written by Jason Reynolds; Dlouhy/Atheneum
(Intermediate, Middle School)

This second series entry highlights Defenders track team member Patina. Patty holds herself to impossibly high standards, whether it’s winning every race or taking full responsibility for her little sister’s care; an almost-tragedy in her family finally allows her to let go, and to grieve for her late father. A layered, authentic, affecting portrayal of an African American middle schooler facing adversity and loss. Review 11/17.

The Hate U Give
written by Angie Thomas; Balzer + Bray/HarperCollins
(High School)

Sixteen-year-old Starr lives a life of double consciousness, caught between her predominantly black neighborhood and her mainly white prep school. This precarious balance is inexorably tipped after she witnesses the police shooting of her (unarmed) childhood friend. Starr’s razor-sharp narrative voice is unforgettable — as are her vulnerability and the gut-wrenching choices she faces. Review 3/17.

Thick as Thieves [Queen’s Thief]
written by Megan Whalen Turner; Greenwillow
(Middle School, High School)

The slave Kamet, on the run for his life, reluctantly agrees to an enemy soldier’s offer to escort him to freedom. Their journey to Attolia is dangerous and eventful; by the end, it has shaken all of Kamet’s certainties and assumptions. Turner’s fifth Queen’s Thief novel (beginning with The Thief, rev. 11/96) showcases her many fortes: ingenious plotting, nuanced characterization, and a subtle sleight of hand in the telling. Review 5/17.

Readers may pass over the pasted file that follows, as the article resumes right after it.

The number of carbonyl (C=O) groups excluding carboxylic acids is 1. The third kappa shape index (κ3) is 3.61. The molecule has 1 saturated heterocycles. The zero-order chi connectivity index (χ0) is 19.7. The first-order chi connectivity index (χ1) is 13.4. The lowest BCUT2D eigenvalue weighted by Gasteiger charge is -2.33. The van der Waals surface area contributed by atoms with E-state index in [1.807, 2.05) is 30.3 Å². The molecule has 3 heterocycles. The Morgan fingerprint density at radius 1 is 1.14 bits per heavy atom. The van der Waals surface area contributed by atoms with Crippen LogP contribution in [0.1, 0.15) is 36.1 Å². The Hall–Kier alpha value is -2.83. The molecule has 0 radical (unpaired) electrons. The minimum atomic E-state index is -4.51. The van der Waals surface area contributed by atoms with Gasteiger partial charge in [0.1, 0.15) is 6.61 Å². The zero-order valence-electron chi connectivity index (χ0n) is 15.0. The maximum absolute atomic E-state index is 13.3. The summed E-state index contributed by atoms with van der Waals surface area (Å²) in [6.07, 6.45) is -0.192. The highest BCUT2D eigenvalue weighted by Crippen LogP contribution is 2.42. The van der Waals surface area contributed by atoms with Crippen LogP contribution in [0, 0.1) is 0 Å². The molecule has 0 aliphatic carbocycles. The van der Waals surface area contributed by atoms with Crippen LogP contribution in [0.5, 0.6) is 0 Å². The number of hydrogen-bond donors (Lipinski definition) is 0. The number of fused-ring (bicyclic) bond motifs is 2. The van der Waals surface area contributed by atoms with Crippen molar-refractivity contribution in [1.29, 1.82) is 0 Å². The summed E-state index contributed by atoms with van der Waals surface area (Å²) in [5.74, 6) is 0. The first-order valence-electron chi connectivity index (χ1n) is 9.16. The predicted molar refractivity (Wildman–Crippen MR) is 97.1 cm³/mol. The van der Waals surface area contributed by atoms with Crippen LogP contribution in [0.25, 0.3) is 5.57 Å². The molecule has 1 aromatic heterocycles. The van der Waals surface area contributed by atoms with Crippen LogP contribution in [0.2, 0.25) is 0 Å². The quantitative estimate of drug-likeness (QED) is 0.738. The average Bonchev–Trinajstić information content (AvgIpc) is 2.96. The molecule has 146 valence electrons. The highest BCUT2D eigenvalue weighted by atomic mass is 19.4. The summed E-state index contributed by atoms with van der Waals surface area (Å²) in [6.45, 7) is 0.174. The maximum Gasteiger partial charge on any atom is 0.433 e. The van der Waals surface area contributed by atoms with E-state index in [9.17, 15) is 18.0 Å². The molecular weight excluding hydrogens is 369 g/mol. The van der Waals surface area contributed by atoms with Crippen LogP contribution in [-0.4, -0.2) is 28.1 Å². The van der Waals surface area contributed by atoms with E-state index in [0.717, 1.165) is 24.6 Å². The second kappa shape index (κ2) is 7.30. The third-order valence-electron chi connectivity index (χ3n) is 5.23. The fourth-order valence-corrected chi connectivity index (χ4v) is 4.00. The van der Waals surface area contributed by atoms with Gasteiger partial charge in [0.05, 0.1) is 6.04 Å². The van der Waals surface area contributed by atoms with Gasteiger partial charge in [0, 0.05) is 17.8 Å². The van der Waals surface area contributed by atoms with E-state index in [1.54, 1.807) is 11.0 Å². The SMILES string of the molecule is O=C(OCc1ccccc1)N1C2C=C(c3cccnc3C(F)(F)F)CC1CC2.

Clayton Byrd Goes Underground
written by Rita Williams-Garcia, illustrated by Frank Morrison; Amistad/HarperCollins
(Intermediate, Middle School)

The sudden death of his beloved grandfather, a blues musician, devastates Clayton. When his mother ruthlessly tries to excise the memory of the man from their lives, Clayton takes to the underworld, an Orpheus armed with a blues harp in the New York subway. Clayton’s journey, both physical and emotional, is related with immediacy; his love of his grandfather — and of music — provides a strong thematic through-line. Review 5/17.

Beyond the Bright Sea
written by Lauren Wolk; Dutton
(Intermediate, Middle School)

Wolk’s moody, atmospheric mystery takes place in 1925 on the Elizabeth Islands off Cape Cod, where Crow washed up as a newborn twelve years earlier. When her curiosity is piqued by strange doings on a nearby uninhabited island, she begins to uncover clues about her origins. Buried treasure, deadly storms, and murderous pursuit combine with an exceptionally nuanced exploration of self and family. Review 7/17.


Nonfiction

Eyes of the World: Robert Capa, Gerda Taro, and the Invention of Modern Photojournalism
written by Marc Aronson and Marina Budhos; Holt
(High School)

This riveting biography of photographers Robert Capa and Gerda Taro immerses readers in the horrific details of the Spanish Civil War and 1930s international discord while illustrating the development of photojournalism as an art form with political import. A sharp page design showcases the many photos, and a multilayered narrative invites striking parallels to today’s world. Review 5/17.

Rivers of Sunlight: How the Sun Moves Water Around the Earth [Sunlight]
written by Molly Bang and Penny Chisholm, illustrated by Molly Bang; Blue Sky/Scholastic
(Primary)